Courtesy of Innisfree Gardens
Art itself is often closely associated with some form of solace or peace. Though not all art exists to establish in oneself an inner tranquility, many find that it has a soothing or therapeutic effect that seems to translate all human boundaries. W.B. Yeats, an Irish poet from the late 19th and early 21st centuries, pondered this solace-seeking. He, too, wanted peace and dreamed of an escape, a place far removed from the bustle of everyday life.
He called it Innisfree, an island in the middle of a lake that he immortalized in an 1888 poem (below). “And I shall have some peace there,” he pondered, imagining nights spent in the center of a pool of placid water, the midnight aglow around him.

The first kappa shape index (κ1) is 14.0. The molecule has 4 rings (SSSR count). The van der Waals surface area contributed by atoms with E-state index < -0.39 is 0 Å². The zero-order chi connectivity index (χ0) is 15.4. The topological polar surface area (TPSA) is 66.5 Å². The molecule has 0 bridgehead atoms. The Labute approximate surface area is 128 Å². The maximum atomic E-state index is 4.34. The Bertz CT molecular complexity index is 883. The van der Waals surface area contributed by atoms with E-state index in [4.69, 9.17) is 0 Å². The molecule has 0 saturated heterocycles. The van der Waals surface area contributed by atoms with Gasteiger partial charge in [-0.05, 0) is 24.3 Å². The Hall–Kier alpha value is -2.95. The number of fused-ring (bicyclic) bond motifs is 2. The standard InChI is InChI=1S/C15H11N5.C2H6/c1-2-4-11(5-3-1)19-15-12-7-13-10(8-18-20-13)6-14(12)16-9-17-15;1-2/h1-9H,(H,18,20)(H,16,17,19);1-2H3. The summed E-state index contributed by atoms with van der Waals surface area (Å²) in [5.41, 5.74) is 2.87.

Yeats’ yearning for Innisfree was shared by a couple from New York State by the names of Walter and Marion Beck. In the 1920s, they settled in the town of Millbrook and began planning their own private Innisfree nestled in the midst of their country estate.
Walter was himself an accomplished painter and former professor at both the Art Institute of Cincinnati and the Pratt Institute in New York. At one point in his solo career, while experimenting with the use of new materials, he developed a method of tempera painting that used starch as its base.